Code are obligated to contribute only out of funds derived from
special taxes impo-ed for this piurpo-. This would appear to preclude
compelled payment from other sources. One exception to this -t ructure
is the Illinois Municipal Retirenent Fund (IMRF).
The IMRF is statutorily compelled to "appropriate an amount
sufficient to provide for the current muInicil)ality contributions re-
quired . for the fiscal year." IPC 7-171. Tle applicable mu-
nicipality is permitted, thoug-h not compelled, to levy thie necessary
tax to niake the contributions. IPC 7-171. Tihe permissive character
of the tax authorization and the general requirement that tlhe moneys
be "appropriated" would appear to mean that other sources of local
revenues may 1)be used to meet the pension requirements of the munici-
pality.
Two other governmental pension plans for local units are financed
throua&h other than a special tax. The Public School Te;chers' Pension
and Retirement Fund receiv.s- appropriations from the State of IEli-





22

nols. IPC 17-12,. The Firemen s Pension Fund (Municipalities 500n.-
)001) :and ViUn ler) funds its plan partially from "fines imposed for the
violation of fire ordinances. thel enforcement or collection of which
m1vv be ch:1 rode to and be under the supervision of the chief officers or
slordiaate officer' of suzlch fire departments." IPC 4-118.
Even thle jllri1dictions compelled to exercise their taxing power to
fund their pen-sion obligations. do not always have unlimited al)ilitv
tn ta:x for this lplrpose. Five of these .urisdictions may tax only to the
le-z.r of the aim41,,fnt required to fund the plan or a stated percentage
riafe on the taxable property within its jurisdiction. These five rates
are:
1. Firemen's Annuity and Benefit Fund (Cities over 500.000)-.0863Or. IPC
2. Muniipal Employees', Offieer.-', nnd Officials' Annuity and Benefit Fund
(Cit ies over 500.0)0 nhabitants)-.1093%. IPO 8-173 ;
3. Park Emiployees' and Retirement Board Employees' Annuity and Benefit
Fund (Cities over 500.000 Inhabitants)-.0275%. IPC 11-19 ;
4. Public School Tenlihers' Pension and Retirement Fund (Cities over 500.000
Inhabit.-ints)-.20"2 IPO 17-128;
5. I1oiu, of Correction Employees' Pension Fund-.0009%. IPC 19-104.
Ihile a municipality may borrow to pay its retirement fund debts.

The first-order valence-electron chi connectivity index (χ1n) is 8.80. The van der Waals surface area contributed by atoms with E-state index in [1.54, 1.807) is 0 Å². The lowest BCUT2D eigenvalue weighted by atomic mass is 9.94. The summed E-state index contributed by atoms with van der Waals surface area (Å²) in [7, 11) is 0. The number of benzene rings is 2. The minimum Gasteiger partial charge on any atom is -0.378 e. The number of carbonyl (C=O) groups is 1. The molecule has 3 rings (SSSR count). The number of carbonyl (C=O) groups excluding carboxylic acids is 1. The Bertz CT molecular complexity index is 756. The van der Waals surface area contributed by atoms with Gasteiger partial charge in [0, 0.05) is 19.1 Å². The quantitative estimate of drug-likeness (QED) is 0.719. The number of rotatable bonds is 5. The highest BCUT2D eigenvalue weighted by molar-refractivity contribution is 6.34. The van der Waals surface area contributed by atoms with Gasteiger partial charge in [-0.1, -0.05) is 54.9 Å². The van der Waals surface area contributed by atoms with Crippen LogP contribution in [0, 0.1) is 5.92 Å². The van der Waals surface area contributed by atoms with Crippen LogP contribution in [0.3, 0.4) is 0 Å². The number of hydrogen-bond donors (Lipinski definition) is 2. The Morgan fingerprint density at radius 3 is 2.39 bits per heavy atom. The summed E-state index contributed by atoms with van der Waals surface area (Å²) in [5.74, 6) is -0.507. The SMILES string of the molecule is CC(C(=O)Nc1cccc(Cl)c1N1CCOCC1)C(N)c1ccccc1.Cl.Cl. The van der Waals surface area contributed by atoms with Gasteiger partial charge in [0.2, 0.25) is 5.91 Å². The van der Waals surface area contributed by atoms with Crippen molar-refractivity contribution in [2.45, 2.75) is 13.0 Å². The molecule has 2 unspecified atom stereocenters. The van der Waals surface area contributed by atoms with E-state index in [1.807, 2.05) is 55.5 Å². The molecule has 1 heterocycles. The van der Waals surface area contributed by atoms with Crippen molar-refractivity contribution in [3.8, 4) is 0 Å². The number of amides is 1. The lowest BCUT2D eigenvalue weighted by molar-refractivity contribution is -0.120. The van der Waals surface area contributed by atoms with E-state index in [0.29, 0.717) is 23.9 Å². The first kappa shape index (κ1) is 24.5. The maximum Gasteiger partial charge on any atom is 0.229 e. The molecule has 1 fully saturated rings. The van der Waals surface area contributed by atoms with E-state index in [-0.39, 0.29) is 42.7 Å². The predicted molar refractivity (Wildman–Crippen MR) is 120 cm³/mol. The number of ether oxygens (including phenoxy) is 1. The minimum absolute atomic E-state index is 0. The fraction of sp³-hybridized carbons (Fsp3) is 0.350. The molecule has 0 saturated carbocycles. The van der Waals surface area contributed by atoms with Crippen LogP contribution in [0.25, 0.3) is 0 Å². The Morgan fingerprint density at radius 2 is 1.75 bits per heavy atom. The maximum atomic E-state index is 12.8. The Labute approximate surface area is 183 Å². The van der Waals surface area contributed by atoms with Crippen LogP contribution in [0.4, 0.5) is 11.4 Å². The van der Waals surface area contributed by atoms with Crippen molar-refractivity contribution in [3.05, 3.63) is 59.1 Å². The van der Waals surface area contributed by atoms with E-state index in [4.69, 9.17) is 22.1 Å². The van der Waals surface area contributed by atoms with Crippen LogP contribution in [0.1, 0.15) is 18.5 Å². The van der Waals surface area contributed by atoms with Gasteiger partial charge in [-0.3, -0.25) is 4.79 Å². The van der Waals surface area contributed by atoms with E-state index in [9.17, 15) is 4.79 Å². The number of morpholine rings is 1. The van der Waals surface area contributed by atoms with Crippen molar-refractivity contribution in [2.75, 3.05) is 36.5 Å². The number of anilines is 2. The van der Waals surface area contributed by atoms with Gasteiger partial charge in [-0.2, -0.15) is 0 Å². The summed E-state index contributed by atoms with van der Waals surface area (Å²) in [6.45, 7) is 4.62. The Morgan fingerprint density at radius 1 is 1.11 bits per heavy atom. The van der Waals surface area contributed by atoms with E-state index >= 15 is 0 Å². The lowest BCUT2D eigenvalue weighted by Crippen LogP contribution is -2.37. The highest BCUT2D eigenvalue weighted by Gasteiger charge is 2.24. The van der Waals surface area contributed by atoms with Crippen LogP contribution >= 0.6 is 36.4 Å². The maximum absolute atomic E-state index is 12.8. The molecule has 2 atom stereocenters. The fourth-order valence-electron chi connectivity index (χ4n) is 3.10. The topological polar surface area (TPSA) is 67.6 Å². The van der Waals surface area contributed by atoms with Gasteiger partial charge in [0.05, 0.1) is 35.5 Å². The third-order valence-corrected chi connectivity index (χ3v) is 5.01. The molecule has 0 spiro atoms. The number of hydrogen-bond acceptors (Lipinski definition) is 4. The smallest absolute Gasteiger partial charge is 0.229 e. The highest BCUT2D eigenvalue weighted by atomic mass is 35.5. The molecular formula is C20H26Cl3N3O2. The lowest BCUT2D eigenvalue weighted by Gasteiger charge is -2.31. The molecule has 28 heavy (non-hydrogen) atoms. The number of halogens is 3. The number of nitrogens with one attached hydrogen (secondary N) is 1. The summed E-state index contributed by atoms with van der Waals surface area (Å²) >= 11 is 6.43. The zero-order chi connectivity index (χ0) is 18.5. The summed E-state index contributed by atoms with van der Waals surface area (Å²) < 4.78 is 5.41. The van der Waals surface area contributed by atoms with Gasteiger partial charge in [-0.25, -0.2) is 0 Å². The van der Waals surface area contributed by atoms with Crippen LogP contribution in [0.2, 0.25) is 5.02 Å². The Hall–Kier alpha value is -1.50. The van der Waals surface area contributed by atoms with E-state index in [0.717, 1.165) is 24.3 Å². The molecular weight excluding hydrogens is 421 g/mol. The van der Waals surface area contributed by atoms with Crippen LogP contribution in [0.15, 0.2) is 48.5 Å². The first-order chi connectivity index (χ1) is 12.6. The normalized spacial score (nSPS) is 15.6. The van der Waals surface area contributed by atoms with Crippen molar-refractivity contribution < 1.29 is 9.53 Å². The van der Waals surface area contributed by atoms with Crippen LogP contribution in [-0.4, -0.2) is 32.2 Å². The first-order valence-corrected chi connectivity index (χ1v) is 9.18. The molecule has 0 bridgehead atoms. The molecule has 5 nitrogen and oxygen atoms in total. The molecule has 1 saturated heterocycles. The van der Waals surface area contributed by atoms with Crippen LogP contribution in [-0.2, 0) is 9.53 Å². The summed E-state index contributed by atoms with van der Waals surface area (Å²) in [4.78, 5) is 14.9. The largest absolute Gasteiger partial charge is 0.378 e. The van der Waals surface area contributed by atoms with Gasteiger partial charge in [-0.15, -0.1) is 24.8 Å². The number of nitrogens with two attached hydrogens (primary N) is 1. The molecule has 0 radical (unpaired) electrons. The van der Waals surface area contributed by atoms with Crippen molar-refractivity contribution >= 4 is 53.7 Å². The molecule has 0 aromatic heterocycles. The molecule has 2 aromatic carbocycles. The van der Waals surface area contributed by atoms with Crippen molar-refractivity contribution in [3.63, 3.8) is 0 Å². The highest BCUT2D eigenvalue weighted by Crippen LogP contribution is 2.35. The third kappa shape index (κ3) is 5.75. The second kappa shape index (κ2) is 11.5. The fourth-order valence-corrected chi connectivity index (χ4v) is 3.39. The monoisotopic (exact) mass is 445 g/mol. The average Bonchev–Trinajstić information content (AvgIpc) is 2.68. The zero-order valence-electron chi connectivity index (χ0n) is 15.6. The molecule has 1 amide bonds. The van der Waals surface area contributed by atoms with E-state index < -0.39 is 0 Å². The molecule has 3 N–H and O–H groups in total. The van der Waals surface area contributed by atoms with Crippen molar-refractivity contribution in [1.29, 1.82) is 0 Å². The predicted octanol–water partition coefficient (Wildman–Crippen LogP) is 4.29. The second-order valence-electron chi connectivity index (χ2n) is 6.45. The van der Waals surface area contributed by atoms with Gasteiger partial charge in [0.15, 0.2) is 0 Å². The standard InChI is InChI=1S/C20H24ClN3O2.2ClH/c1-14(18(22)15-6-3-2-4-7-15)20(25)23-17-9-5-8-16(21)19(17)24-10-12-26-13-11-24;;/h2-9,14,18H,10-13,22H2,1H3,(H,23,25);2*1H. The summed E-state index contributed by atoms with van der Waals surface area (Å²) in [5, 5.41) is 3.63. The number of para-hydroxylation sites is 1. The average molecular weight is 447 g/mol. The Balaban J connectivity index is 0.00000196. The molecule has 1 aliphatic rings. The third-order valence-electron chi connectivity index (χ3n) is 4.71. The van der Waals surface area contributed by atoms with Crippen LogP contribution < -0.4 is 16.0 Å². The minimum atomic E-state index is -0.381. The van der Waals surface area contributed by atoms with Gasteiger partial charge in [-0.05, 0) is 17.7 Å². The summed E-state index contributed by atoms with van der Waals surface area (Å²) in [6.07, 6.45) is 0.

this may lie of little valie as protection for the plan's beneficiaries
b)ecane of a provision of the Illinois Municipality and Village Code
that states, in applicable part:
Before, or at the time of incurring any indebtedness, the corporate authorities
shall provide for the collection of a direct annual tax sufficient to pay the intere.-4
on the debt as it falls due. and also to pay and discharge the principal thliereof
within 20 years after contracting the debt. 24 Ill. Rev. Stat. 8-1-3.
W1c( re. therefore, the locality is unable to raise additional revenues bv
tax levy because of the. Pension Code's limitation on its taxing power,
it mby arguably be restricted from doing so indirectly by borrowing
since, that, too. would require levy of a general tax.
Where a locality is unable to meet its obligations to the pension fund
the State has intervened. Polk County, Illinois, fell behind in its
ftndinz- of pension benefits during the past years because of a pre-
1970 Illinois Constitution limitation on its ability to levy property
taxt',. Its tax base had become smaller due to taking of some of its
farm land by the State and the Federal governments. The Illinois
Municipal Retirement Fund, of which the county was a menlmber,
brought suit in 1974 in the Circuit Court of Illinois, in and for
Polk County, to compel payment. The State, however, recently inter-
veneil lV paIsinr levi'lation, signed in 1975, to grant Polk County a
non-interest bearing loan of 4140.000 to assist it in paying its debts,
includ1ini the debt to the pension fund. The suit, however, is still pend-
in'_r. a wa i ii n r paym i n ( t of the debt.
Tl.erefore, while the State employees' pension plans are backed
bothl by ",c2,-er, l oblig:ition" provisions and the general taxing rev-
enis of the State. the local pla.ns. generally, are backed only by the
pnwr of the locality to levy a special tax for the purpose of paying
its pension obl;iationlis.
C. Comp 'llinqg 1' 1rfits